President Barack Obama's approval rating is below George W. Bush

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    President Barack Obama's approval rating is below George W. Bush

    This one's gotta hurt. President Obama's approval rating has dipped below, gulp, George W. Bush.

    The ex-President's approval rating rose to 47% in recent weeks according to a Gallup poll released Monday, which is one point higher than Obama's rating in a survey also taken this week.

    The poll results represent a surprising rebound for the once fiercely unpopular Bush, whose approval rating was just 25% just a little over a year ago.

    Politico speculates the unexpected boomerang could be a result of the positive reviews Bush's recently released memoir, "Decision Points," has received in addition to the former commander-in-chief's opening of a presidential library in Texas.

    That coupled with criticism over Obama's handling of the economy and stinging Democratic losses in the midterm elections, may have affected Americans' views of the President.

    Before the release of his memoir, Bush had a 44% approval rating. The most recent survey numbers mark the highest for him since 2005 - before Hurricane Katrina - CBS News reported. Bush's highest rating was 87%, immediately following the Sept. 11 terrorist attacks.

    Still, it's not all good news for the former President. His disapproval rating, (51%) is still higher than his approval rating, a similarity he shares with Richard Nixon, whose approval rating is just 29%.

    Obama's disapproval rating (47%) is just one point higher than his approval rating.

    John F. Kennedy remains the most popular President in Gallup's annual poll with 85% approval. Ronald Reagan came in second with 74%, followed by Bill Clinton's 69%.

    ashahid@nydailynews.com



    Read more: President Barack Obama's approval rating is below George W. Bush: Gallup Poll
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    i never ever doubted for a second that Barry Hussein would be rated the worst president ever.......he is very good at getting individuals together in the ghetto in the projects and getting more free shit from taxpayers and hardworker americans though

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    He'll be a one termer fo sho. He's Jimmy Carter Jr. If he runs to the center, like Bill, he might have a chance. But, I don't see that happening. His liberal base would be irate.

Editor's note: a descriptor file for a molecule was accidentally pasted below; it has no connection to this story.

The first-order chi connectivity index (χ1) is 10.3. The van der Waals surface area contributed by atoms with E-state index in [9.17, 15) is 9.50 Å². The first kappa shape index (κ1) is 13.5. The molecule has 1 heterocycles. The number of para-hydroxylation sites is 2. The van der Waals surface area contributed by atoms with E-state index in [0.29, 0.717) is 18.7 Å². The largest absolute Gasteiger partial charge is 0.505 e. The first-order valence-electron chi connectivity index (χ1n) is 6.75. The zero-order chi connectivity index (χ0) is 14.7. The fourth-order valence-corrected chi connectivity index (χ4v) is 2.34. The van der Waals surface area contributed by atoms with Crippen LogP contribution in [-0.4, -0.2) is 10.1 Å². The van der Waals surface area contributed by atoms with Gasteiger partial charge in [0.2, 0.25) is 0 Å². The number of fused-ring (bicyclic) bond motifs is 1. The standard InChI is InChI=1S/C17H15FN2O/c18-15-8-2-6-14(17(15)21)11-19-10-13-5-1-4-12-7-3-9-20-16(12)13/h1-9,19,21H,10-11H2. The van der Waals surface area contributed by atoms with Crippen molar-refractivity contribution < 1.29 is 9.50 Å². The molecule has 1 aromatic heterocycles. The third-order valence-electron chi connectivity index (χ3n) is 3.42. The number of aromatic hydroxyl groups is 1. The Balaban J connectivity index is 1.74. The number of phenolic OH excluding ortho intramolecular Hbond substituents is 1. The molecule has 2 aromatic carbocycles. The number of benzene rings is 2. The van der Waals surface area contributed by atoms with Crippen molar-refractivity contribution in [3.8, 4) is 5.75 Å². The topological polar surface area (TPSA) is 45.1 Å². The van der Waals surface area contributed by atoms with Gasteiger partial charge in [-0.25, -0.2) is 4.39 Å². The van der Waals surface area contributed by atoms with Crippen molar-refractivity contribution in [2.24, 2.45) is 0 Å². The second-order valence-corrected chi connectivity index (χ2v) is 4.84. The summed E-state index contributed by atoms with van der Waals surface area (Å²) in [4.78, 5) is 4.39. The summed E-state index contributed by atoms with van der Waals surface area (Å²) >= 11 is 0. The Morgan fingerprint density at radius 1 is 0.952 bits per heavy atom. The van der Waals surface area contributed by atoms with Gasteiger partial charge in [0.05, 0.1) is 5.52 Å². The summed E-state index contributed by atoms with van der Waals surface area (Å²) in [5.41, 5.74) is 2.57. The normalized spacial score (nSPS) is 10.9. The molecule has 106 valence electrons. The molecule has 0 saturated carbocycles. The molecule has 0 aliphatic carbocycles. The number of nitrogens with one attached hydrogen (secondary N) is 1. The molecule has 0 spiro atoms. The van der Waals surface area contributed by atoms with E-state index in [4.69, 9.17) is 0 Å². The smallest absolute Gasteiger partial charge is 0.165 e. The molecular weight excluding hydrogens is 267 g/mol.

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    Quote Originally Posted by GearsMcGilf View Post
    He'll be a one termer fo sho. He's Jimmy Carter Jr. If he runs to the center, like Bill, he might have a chance. But, I don't see that happening. His liberal base would be irate.
    not if Palin runs and wins the GOP nomination...the more she talks the less any people want here anywhere near another political office. only the far right likes to elect idiots to office.
    William F. Buckley describes a conservative as, "someone who stands athwart history, yelling Stop." - and then proceeds to drag civilization back to times best left in history's dungheap.

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    She won't get it. But, IDK about only far right electing idiots. If that's the case, explain why Pelosi is back in as house minority leader.

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    Quote Originally Posted by GearsMcGilf View Post
    She won't get it. But, IDK about only far right electing idiots. If that's the case, explain why Pelosi is back in as house minority leader.
    would have been nice if GWB had left the next POTUS some actual money to work with but that has always been the trend. GOP POTUS run up great deficits then the DEM POUTS have to come in and try to clean up the mess. we would be the exact same economic situation if not worst if McCain and the retard had won. the fact that GWB created the least amount of jobs of any pres since WWII certainly hasn't helped out the employment situation. Obama didn't have a chance as the grand old pussies stated when he won they were going to do whatever it takes to see him fail, apparently that means screwing the average american for the sake of politics.
    William F. Buckley describes a conservative as, "someone who stands athwart history, yelling Stop." - and then proceeds to drag civilization back to times best left in history's dungheap.

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    Quote Originally Posted by LAM View Post
    would have been nice if GWB had left the next POTUS some actual money to work with but that has always been the trend. GOP POTUS run up great deficits then the DEM POUTS have to come in and try to clean up the mess. we would be the exact same economic situation if not worst if McCain and the retard had won. the fact that GWB created the least amount of jobs of any pres since WWII certainly hasn't helped out the employment situation. Obama didn't have a chance as the grand old pussies stated when he won they were going to do whatever it takes to see him fail, apparently that means screwing the average american for the sake of politics.